"So you did. And so he is. He was very communicative last night, and told me more of his life. You remember his breaking off here about some woman that he had had great trouble with.-Did I hurt you?"
I had started, but not under his touch. His words had given me a start.
"I had forgotten that, Herbert, but I remember it now you speak of it."
"Well! He went into that part of his life, and a dark wild part it is. Shall I tell you? Or would it worry you just now?"
"Tell me by all means. Every word."
Herbert bent forward to look at me more nearly, as if my reply had been rather more hurried or more eager than he could quite account for. "Your head is cool?" he said, touching it.
"Quite," said I. "Tell me what Provis said, my dear Herbert."
"It seems," said Herbert, "-there's a bandage off most charmingly, and now comes the cool one,-makes you shrink at first, my poor dear fellow, don't it? but it will be comfortable presently, -it seems that the woman was a young woman, and a jealous woman, and a revengeful woman; revengeful, Handel, to the last degree."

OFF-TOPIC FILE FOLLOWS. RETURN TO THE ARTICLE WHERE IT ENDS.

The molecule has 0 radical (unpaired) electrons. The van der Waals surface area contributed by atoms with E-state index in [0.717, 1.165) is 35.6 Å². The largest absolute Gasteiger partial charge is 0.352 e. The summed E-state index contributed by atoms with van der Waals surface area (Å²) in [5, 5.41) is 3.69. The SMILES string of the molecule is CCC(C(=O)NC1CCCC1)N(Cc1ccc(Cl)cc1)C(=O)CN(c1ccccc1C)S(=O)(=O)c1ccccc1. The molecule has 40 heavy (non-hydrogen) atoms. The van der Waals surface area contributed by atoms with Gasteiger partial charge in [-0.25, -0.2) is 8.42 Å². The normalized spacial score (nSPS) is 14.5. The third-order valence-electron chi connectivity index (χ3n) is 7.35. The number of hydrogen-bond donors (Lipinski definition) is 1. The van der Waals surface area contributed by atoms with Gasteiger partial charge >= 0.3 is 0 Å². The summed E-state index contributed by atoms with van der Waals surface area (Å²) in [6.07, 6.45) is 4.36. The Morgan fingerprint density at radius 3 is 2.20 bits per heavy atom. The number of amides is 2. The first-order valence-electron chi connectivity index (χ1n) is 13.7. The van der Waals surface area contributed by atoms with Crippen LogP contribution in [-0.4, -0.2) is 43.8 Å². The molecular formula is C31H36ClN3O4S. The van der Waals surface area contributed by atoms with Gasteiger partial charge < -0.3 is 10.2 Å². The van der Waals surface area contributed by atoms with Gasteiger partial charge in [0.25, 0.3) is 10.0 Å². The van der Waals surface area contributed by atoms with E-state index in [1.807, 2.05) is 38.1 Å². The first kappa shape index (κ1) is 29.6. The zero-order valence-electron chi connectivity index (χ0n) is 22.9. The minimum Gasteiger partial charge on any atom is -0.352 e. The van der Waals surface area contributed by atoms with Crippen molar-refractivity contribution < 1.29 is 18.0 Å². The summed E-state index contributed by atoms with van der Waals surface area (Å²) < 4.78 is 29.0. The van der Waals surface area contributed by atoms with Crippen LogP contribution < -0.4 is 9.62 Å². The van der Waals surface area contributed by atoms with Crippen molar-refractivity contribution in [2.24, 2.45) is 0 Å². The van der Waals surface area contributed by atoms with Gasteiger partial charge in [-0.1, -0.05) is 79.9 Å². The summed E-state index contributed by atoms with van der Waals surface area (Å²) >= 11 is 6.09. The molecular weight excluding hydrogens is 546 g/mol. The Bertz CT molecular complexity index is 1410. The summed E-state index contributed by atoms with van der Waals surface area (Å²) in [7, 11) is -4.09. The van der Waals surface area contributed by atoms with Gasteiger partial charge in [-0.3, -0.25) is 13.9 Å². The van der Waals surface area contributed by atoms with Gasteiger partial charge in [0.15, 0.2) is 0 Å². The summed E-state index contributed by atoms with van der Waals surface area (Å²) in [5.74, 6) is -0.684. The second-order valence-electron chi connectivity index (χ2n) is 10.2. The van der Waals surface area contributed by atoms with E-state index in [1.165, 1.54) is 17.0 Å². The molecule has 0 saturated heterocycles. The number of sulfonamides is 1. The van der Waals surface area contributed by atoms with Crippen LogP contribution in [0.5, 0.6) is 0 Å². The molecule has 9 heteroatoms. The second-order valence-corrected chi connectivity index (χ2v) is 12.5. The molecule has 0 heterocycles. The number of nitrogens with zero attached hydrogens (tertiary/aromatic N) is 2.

"To what last degree?"
"Murder.-Does it strike too cold on that sensitive place?"
"I don't feel it. How did she murder? Whom did she murder?" "Why, the deed may not have merited quite so terrible a name," said Herbert, "but, she was tried for it, and Mr. Jaggers defended her, and the reputation of that defence first made his name known to Provis. It was another and a stronger woman who was the victim, and there had been a struggle-in a barn. Who began it, or how fair it was, or how unfair, may be doubtful; but how it ended is certainly not doubtful, for the victim was found throttled."
"Was the woman brought in guilty?"